I went around the corner to a neighbor’s garage sale and paid $1 for an old coffee can. It was just an interesting old can to them, but to me it was a can of memories, cos I was there….at Horn and Hardart, 60 years ago….looking back 60 years, thru the eyes of a little girl…to about 1953.
Long story short, my dad was a wood pattern maker, but nobody anymore knows what that means. /https://sarasinart.net/2015/05/22/my-sundial-made-by-an-exalted-craftsman/ Sometimes local pattern shops would run out of work and the workers would go away to cities to work at bigger pattern shops, usually for months at a time. My dad went away several times, to work in Philadelphia, 2.5 hours away from home. He would stay in a rooming house all week and come home on the weekends.
I was about five, living an insulated life of a small child in a small town, so small it still doesn’t have any traffic signals; just stop signs. My dad knew there was a bigger life out there cos he had been all over Europe and Africa in the Signal Corps in the Army in WWII. He didn’t have any trouble blending into a big city.
He would come home with wonderful things and wonderful stories. I remember him bringing huge, delicious pickles that were wrapped in wax paper and he said they came from a barrel. I had never had any pickles as good as they were. Later I learned they were those big Kosher dills. He brought home some butter that was different than any I had ever tasted, and I liked it on toast. Later I learned the difference between salted and unsalted butter. He said he got those things at a big market in Philadelphia. Later I learned that was Reading Terminal Market. He brought good cheese and some bolognas that I had never tasted anything like too. And a box of crayons for me that had more colors in than I had ever imagined.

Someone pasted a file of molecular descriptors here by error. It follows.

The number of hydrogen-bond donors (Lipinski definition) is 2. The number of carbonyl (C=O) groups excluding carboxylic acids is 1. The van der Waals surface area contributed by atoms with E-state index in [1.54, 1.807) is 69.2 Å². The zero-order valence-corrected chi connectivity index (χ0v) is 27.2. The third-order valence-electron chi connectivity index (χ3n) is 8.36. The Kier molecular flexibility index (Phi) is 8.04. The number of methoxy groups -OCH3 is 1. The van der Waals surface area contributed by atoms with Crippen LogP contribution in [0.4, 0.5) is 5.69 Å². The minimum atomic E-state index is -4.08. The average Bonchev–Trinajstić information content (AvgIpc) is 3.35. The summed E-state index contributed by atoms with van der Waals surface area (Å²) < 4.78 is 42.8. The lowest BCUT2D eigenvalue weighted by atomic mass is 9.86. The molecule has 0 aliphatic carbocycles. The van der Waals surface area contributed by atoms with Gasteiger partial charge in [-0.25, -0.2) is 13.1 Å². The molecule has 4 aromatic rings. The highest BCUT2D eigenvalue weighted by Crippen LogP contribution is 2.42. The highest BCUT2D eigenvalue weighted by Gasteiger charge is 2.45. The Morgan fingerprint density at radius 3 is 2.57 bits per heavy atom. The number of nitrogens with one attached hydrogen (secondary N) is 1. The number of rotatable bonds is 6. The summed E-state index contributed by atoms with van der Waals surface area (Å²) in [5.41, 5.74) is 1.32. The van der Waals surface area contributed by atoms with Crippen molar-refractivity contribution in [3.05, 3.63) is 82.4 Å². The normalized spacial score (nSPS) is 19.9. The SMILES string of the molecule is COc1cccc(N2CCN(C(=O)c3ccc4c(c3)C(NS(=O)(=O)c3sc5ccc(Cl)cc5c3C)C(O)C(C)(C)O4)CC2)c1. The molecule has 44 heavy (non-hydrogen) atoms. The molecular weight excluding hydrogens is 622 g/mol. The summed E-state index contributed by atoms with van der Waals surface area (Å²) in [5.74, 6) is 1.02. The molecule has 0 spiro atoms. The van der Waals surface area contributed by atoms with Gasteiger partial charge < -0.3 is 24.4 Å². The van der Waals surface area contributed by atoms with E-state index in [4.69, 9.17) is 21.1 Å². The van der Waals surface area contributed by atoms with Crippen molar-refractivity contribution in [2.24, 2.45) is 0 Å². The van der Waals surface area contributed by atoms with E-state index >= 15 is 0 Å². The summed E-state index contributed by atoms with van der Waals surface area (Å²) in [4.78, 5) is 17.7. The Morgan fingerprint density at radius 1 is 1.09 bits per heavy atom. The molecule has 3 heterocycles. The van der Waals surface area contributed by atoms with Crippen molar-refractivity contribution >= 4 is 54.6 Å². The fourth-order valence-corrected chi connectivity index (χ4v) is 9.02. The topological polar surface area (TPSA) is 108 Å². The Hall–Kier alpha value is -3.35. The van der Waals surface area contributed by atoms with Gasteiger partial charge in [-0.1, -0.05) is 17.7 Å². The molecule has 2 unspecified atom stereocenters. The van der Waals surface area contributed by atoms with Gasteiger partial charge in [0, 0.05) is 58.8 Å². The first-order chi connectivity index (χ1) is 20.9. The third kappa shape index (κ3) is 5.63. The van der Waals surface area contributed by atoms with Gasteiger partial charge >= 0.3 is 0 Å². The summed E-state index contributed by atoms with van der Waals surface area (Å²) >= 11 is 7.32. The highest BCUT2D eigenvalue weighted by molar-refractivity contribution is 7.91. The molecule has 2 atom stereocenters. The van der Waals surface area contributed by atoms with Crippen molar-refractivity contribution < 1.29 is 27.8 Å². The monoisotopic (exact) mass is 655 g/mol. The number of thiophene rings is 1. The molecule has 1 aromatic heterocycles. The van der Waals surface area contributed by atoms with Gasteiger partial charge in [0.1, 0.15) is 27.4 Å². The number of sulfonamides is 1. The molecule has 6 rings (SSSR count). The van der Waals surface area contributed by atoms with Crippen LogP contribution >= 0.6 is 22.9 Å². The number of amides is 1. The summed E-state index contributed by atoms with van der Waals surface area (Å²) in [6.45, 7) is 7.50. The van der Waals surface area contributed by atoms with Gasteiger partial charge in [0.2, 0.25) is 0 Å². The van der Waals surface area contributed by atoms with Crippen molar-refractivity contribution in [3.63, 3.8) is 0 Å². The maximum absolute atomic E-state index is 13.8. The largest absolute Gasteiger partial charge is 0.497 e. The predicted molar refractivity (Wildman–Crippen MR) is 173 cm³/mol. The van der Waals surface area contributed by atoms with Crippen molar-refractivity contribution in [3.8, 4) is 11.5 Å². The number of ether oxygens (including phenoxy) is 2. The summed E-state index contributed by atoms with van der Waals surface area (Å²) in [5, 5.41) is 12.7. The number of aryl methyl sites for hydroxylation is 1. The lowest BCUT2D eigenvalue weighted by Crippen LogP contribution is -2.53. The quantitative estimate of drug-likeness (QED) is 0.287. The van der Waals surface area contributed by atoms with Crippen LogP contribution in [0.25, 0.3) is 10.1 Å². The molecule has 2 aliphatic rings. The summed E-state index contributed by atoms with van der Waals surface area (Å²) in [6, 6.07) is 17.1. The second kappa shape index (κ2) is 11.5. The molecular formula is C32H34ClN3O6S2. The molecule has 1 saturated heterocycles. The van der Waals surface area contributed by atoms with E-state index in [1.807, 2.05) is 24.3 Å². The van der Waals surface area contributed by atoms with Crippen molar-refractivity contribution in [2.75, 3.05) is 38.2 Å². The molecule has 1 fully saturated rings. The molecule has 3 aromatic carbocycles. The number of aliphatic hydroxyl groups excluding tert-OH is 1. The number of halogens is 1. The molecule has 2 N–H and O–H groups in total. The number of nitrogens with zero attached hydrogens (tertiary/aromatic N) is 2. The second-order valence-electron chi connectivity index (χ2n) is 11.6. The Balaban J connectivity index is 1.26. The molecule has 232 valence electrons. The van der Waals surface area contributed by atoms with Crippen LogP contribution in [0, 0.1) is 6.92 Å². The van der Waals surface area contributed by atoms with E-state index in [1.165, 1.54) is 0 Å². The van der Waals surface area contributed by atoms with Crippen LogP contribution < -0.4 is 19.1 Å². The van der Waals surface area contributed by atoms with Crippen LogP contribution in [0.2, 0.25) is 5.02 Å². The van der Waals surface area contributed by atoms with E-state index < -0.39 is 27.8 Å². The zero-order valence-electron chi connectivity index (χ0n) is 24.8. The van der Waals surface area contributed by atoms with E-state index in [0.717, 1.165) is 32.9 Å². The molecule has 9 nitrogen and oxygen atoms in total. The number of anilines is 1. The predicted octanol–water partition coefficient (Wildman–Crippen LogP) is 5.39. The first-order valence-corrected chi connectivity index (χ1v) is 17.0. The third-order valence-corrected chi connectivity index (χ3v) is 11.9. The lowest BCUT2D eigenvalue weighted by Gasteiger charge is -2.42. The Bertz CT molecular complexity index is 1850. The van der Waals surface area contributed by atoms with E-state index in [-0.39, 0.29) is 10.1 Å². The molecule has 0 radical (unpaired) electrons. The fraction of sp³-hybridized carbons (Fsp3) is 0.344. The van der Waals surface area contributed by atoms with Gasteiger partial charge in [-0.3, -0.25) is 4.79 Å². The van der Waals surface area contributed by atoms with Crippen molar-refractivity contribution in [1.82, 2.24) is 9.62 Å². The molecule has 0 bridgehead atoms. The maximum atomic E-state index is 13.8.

Several times he came home one day early and took my mother and me to Philadelphia to see what the big city was like. My mother had never been to a big city either, born and raised in the next small town down the road from where we lived.
We went to the market where he got the pickles and I saw them in the barrels. And I saw so many things there that were just wondrous to a little child. I remembered the good smell from inside this huge market that seemed to me to go on forever and ever. Later, as an adult, I have visited the market several times and the same smell came back to me immediately, just as I had remembered it.
He took us to a place he called the Automat. I didn’t know what that meant, but he said I’d like it. In a huge room were little glass doors along a wall, and there was food behind the glass doors. I got to pick which food I wanted and I got roast beef and mashed potatoes. My dad put coins in beside the door and the door opened up, and he took out the roast beef. He and my mother got their food too, and we put it all on a tray that slid along rails in front of the glass doors. At the end of the rails were bundles of napkins wrapped around forks and knives. Then there were tables to sit at and lots of people getting their food and eating.
He told me the other name of the place and I didn’t remember it till we talked about it as I was older, and after I was old enough to remember the name, I never forgot the words Horn and Hardart. He was amazed years later that I remembered it so well since I was so little, and even remembered what I got to eat.
We all have early and first memories, and they can be very vivid. Sometimes things leave big impacts on a small child who’s encountering something unlike anything else that has happened in her life. I remember all that like it was yesterday.
Here’s a picture from Wikipedia. https://en.wikipedia.org/wiki/Horn_%26_Hardart
Ah yes, just as I remember it. Thanks for the can full of memories at your garage sale, Bruce. $1, so well spent.